What is Milk Thistle?
The thistle flower is found all over the world. It is a very interesting flower. It is most always purple. It is actually in the same family as the Sunflower and Daisy and Dandelion.
There are many genuses and species within the family, all with that purple flower, but oddly no one seems to differentiate between them unless it is for a specific purpose that only a specific thistle can do, like the Milk Thistle for health benefits.
Most thistles belong in the Carduus, Cirsium or Onopordum genus, each of which have dozens of species. The milk thistle however because of its healthful phytochemicals is known as Silybum marianum and shares that genus with only one other species the Silybum eburneum which is not described anywhere I could find, but it must have a white flower because eburneum means white. Silybum is derived from a Greek word sillybon or silybos meaning tassel or tuft. It is now also related to the plant's active ingredients as well.
I never realized before that this family of flowers is not really flowers as we know them. They are much more biologically developed. These flowers are actually a whole colony of flowers bunched together. Every petal is an individual flower and inside the area enclosed by the petals is like a whole farm of flowers. It is technically called an achene, not a flower.
Achenes have a variety of fruit and seed arrangements. I should have noticed this before because look how many seeds you get out of one sunflower which grows from one seed. And look how many seeds there are in a strawberry which is also an achene. And how many times have I eaten a raspberry one little round piece at a time? A lot. We had raspberry bushes in my yard for my whole childhood. Boy, I was spoiled.
When an achene has some edible flesh around its seed it is called a drupe. The drupes aggregate together to form a fruit which is made of smaller fruits, like the raspberry, blackberry etc. So I ate them one drupe at a time starting from when I was a toddler. Ha Ha.
In the strawberry, the drupes have all fused together into one solid flesh.
The thistle, however, forms thistle down or pappus. Just like a dandelion, its "fruit" takes to the wind to spread to different areas.
This might not be very appetizing to us, but the thistle is extremely important to wildlife. They are a source of nectar for butterflies and bees and hummingbirds and goldfinches just love those little fruits. Also the down is used by birds to make their nests.
Herbivores don't have too much luck though because thistles are armed to the teeth with prickles and thorns. The flower has spiky thorns all around its base, there are prickles all over its stems and the leaves have spikes on them. The more harsh and desert-like the environment is, the more spikes they have.
Thistle's Use Around the World
Despite this, humans have used thistle for food in various parts of the world with very careful preparation. No Kidding! In some places marinated and pickled thistle stems are a delicacy. Other places use the whole plant as a side dish. The various thistle plants have more vitamins and minerals than store bought vegetables. Plus, you don't have to forage much because the plants are so big. One stem can be 6 or 8 feet long. The stems have a high water content and are mildly sweet and can be eaten raw or sugared like rhubarb and the roots are refreshing with the slight taste of sweet potato. The flowers are often used in desserts with the purple petals as a garnish.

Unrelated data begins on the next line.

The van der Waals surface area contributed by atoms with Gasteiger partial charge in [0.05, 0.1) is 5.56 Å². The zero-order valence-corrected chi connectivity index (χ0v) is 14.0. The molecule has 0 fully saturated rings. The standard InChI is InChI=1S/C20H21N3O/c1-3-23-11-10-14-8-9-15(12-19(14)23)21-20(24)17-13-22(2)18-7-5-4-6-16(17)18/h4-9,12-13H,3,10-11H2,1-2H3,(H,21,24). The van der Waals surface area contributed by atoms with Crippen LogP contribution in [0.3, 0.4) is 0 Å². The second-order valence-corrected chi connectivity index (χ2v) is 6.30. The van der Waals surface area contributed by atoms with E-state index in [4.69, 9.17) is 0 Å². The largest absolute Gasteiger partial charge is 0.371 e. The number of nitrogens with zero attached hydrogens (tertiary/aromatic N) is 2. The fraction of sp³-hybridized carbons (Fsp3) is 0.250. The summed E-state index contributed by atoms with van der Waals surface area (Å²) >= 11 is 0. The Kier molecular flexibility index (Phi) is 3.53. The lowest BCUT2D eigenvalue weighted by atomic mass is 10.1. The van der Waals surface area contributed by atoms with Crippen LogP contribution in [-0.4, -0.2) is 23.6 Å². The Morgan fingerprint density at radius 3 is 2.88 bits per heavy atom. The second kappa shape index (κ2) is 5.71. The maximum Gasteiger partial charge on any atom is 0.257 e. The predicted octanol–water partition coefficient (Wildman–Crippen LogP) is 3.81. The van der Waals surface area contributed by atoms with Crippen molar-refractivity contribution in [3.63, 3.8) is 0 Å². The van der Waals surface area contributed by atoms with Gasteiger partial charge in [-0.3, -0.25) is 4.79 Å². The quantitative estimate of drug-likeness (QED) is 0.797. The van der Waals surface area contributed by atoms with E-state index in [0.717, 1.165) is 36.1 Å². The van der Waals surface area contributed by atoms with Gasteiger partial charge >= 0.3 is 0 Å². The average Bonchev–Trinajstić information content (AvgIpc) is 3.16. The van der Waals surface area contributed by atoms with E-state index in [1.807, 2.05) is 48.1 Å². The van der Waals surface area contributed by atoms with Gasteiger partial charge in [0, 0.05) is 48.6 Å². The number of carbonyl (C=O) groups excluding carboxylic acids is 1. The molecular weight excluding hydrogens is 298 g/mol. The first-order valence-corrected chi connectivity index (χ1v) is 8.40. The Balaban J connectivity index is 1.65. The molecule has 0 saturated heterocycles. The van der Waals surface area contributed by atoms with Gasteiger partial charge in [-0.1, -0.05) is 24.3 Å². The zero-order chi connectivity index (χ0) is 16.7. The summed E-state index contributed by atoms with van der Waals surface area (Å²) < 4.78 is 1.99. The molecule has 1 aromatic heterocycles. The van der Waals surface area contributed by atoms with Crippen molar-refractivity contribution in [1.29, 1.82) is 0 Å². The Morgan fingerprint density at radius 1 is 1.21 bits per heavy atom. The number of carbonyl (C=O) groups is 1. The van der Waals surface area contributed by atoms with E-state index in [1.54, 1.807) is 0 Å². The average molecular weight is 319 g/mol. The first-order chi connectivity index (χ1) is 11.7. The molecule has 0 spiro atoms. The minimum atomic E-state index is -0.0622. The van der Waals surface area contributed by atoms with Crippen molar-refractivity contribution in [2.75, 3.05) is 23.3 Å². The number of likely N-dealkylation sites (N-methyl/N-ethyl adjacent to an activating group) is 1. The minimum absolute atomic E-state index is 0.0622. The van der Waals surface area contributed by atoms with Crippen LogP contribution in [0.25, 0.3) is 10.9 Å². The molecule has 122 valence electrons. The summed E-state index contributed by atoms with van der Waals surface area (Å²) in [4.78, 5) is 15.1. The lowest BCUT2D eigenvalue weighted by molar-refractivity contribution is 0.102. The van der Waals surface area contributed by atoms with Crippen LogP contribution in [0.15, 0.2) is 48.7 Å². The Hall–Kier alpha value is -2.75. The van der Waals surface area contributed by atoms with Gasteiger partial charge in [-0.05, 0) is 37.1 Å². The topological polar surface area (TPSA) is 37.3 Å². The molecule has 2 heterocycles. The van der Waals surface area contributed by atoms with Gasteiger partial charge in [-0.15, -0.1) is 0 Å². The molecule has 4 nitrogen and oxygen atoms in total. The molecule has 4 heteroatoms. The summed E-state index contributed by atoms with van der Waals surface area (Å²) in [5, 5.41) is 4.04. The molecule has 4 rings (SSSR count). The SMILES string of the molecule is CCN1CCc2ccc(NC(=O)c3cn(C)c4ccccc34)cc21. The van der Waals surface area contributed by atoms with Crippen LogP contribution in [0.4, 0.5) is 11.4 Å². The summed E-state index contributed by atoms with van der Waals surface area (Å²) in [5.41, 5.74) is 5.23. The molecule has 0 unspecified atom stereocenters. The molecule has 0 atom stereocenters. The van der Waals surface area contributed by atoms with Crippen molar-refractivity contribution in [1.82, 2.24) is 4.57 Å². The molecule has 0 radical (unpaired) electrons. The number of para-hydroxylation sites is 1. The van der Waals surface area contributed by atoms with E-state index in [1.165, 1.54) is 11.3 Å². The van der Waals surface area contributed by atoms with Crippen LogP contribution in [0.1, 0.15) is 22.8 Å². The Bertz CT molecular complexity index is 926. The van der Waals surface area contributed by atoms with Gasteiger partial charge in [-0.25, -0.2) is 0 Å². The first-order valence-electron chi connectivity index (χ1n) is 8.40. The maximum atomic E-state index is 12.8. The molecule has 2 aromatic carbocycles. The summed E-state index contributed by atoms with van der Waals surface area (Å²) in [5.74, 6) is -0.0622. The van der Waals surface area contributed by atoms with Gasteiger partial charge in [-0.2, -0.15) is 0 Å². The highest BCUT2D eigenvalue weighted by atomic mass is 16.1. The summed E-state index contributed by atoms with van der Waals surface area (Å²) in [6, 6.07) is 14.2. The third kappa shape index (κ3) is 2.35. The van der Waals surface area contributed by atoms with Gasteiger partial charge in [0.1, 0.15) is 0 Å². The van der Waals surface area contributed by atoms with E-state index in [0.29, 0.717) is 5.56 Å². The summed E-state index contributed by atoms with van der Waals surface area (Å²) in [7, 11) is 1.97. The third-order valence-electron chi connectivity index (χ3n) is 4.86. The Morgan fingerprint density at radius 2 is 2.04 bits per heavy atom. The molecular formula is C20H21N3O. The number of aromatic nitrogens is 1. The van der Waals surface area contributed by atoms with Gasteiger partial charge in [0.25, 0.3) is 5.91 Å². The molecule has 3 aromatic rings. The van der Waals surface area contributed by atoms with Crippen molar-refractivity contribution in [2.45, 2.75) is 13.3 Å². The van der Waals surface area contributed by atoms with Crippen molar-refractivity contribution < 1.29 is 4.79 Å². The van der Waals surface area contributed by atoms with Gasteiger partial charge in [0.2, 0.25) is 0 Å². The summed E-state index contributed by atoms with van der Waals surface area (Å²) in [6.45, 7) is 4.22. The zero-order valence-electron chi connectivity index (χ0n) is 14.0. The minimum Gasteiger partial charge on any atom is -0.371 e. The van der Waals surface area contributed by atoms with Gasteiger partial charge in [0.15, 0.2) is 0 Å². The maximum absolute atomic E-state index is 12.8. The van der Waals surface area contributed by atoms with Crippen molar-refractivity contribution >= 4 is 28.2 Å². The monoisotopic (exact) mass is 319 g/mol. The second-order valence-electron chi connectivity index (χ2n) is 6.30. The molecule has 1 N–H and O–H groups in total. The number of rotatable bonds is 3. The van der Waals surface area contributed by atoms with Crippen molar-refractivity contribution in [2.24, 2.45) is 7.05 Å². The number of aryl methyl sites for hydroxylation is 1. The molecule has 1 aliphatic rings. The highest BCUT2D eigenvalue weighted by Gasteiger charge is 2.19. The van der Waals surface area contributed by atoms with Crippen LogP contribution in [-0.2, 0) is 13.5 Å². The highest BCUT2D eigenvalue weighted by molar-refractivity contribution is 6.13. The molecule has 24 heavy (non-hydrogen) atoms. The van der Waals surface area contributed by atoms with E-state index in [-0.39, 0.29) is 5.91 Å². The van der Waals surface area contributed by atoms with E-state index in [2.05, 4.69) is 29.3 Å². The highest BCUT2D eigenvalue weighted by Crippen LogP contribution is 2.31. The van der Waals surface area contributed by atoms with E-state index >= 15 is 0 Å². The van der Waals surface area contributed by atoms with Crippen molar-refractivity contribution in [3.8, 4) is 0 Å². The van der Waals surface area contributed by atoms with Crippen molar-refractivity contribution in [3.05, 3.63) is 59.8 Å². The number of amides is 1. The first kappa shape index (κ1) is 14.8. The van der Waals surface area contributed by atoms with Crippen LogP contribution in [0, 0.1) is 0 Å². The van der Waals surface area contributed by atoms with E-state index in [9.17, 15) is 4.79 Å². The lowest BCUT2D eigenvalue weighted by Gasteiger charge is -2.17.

In Greece there is a variety of thistle that has a sweet flower and is just popped into the mouth and eaten raw. Certain varieties like the bull thistle can be roasted and served as a main dish like an artichoke. And the seeds can be used to make an oil that the Native Americans turned into chewing gum. Once you get around the thorns with your trusty knife and scissors the taste of the plant is refreshing and all parts can be used. It was also used raw in salads and in stews.
Because of its thorniness the Thistle is sometimes used to express difficulty, like "We had a few thistles, but we got through it." Or the Spanish saying,"He that has a good harvest must be content with some thistles"
But farmers consider thistles the enemy. They can grow 8 feet high and have extensive root systems that can adversely affect other plants.
This is unlike in Scotland where the Thistle is greatly honored. It goes back to a battle they had in 1263 with the Norsemen. Legend has it that the Norse army was about to surprise the Scottish in their sleep under cover of darkness, but a barefooted Norseman stepped on a Thistle and his pained cry cut through the night air like an alarm and then the now alerted Scottish slaughtered them instead of getting slaughtered. This turned the tide of the whole war. After that the Thistle became the national emblem of Scotland and is depicted usually with a crown over its flowerhead. It is on their flag and also on their money.